“Poor sleep health goes along with a lot of poor health factors, and that drives the mid-day sleep,” Spencer says. “So, then it looks like sleep is bad because you’ve got high napping in some unhealthy populations, when it might not be the cause.”

Studies have found that naps longer than one hour were associated with increased risks for type 2 diabetes and cardiovascular disease, but ones less than 30 minutes actually had reduced risk. It could be that people who took longer naps already had underlying health conditions that drove them to crave more sleep.

“I think there’s a myth out there that naps are bad, when naps themselves aren’t bad,” Spencer says. “It’s more on what it does do to your overnight sleep.”

Two biological processes govern when we sleep: our circadian rhythm and our sleep drive.  Napping reduces our drive to sleep, which can make it difficult to keep a healthy nighttime sleep schedule.

The key, then, is to nap appropriately.

Do Not Disturb

There are a few ways to make sure your naps are restorative and not disruptive. For starters, catching up on sleep from the night before can be a good use for a nap, as it likely won’t ruin your sleep for the next night.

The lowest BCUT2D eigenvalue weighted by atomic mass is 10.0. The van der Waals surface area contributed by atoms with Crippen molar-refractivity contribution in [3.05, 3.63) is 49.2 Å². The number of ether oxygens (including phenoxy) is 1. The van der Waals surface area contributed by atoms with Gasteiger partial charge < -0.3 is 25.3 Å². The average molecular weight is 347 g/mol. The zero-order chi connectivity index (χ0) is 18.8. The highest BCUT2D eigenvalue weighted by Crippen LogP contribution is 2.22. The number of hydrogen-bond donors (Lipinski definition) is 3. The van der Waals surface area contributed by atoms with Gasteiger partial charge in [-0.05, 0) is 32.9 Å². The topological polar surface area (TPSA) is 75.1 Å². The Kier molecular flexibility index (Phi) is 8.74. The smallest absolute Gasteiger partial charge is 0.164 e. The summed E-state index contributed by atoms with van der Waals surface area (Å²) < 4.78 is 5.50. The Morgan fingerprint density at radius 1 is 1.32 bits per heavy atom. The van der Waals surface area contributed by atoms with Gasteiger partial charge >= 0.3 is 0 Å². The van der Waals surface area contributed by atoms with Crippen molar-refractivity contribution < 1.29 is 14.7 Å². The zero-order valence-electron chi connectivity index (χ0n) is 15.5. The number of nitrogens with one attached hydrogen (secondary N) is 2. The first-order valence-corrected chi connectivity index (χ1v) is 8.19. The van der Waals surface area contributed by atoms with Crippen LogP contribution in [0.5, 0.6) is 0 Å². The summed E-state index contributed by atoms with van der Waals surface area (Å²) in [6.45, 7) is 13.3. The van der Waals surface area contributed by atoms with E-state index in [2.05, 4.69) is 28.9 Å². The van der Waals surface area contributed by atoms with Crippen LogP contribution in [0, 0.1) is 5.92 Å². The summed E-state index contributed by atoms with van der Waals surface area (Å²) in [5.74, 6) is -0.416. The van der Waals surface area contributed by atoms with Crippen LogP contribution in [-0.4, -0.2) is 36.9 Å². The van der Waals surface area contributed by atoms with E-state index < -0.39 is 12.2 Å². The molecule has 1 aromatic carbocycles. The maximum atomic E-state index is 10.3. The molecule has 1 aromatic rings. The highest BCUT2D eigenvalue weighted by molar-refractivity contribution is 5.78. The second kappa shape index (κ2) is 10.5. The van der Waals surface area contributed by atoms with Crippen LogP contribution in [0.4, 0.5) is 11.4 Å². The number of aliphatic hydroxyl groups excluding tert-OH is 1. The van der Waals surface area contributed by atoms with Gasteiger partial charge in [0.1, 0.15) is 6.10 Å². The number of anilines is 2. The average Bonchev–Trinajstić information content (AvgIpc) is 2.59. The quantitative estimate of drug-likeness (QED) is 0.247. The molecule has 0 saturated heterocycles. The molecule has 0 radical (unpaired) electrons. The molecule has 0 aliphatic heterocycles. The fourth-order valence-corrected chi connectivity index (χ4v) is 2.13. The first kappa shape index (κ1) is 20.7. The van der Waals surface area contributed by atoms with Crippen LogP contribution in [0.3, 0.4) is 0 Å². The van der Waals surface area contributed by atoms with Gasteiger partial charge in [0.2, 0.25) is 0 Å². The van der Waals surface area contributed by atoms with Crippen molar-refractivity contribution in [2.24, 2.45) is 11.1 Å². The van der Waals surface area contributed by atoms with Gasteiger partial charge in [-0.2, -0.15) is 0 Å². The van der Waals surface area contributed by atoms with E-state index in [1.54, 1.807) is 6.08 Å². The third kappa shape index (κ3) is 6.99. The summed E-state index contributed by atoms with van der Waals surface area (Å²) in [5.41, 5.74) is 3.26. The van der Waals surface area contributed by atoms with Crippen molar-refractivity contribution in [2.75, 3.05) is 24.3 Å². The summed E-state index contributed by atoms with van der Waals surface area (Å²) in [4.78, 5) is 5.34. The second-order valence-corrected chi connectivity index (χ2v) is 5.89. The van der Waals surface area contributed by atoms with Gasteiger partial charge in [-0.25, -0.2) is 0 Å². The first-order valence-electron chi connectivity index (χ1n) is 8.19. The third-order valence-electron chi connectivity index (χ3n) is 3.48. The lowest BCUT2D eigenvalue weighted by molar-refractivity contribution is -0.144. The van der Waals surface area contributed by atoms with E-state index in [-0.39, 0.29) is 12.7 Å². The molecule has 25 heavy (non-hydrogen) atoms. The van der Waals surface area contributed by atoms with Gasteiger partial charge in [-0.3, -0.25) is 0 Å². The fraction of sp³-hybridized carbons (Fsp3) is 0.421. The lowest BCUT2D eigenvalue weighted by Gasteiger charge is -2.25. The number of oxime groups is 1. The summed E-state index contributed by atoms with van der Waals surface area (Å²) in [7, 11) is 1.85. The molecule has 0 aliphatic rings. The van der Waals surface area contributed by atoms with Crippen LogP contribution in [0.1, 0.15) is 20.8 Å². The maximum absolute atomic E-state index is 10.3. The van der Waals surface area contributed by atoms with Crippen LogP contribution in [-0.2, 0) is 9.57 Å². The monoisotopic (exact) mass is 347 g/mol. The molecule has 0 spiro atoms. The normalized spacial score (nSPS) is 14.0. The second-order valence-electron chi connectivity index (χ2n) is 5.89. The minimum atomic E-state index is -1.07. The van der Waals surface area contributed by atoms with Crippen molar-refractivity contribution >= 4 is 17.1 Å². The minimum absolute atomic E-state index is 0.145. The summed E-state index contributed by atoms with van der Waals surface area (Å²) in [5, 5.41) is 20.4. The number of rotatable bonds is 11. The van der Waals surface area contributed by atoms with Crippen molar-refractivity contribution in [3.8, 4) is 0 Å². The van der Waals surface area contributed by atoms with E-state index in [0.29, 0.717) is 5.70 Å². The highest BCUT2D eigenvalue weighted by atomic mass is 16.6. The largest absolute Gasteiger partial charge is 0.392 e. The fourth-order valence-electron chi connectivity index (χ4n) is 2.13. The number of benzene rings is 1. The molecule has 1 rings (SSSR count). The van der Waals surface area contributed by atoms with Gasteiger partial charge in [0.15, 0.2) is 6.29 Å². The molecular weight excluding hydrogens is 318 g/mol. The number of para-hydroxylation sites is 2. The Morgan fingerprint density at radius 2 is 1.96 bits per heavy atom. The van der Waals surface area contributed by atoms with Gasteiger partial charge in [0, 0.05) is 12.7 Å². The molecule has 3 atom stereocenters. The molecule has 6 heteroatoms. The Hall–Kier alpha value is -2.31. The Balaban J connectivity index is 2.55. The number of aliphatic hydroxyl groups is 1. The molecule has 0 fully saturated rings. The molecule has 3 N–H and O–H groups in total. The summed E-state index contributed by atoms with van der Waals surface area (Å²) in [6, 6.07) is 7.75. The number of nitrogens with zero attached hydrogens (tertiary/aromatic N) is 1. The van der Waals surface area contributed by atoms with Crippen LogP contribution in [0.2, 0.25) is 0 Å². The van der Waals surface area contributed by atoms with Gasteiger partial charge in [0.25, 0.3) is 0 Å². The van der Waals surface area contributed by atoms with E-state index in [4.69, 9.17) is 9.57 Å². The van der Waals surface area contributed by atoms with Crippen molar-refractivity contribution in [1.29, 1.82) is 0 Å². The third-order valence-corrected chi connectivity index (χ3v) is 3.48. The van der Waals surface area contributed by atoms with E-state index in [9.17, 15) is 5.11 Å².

“If you have shortened overnight sleep because maybe you’re a shift worker or you’re a college student — you stayed up too late studying for an exam — there’s reasons you should have the sleep pressure today to nap,” Spencer says. “But [it won’t] hurt your sleep pressure tonight.”  Naps can also be taken in preparation for future sleep loss, such as cramming for an exam later that night. 

If you take naps habitually, you can maintain a good rhythm of how much sleep you are getting during the day and night.  It is important to make sure you are not sleeping sporadically with varied hours each night because then “you’re basically living a jet-lag life, which is also associated with poor health outcomes,” Spencer says. 

In addition, taking naps for emotional reasons — to avoid stress, out of boredom, or to avoid work or social situations — is associated with poorer overall health. 

Though there is no universal sweet spot for the optimal nap duration, Spencer says about 70 minutes of snoozing can allow you to get some of the benefits of sleep while reducing the risk of grogginess upon waking. That feeling is known as sleep inertia, and it can interfere with cognitive performance. 

Spencer advises being exposed to bright light when you wake up and moving around to help increase alertness quickly and dissipate the brain fog. And, in general, “you don’t want to give yourself too sleep-promoting an environment because you want to dissociate daytime sleep from nighttime sleep,” which helps us maintain a consistent circadian rhythm, she says. Keeping the curtains open or napping somewhere that is not completely silent can help minimize disruption to your regular bedtime. 

So whether you take a nap — or let the nap take you — rest easy knowing that it can be a good thing.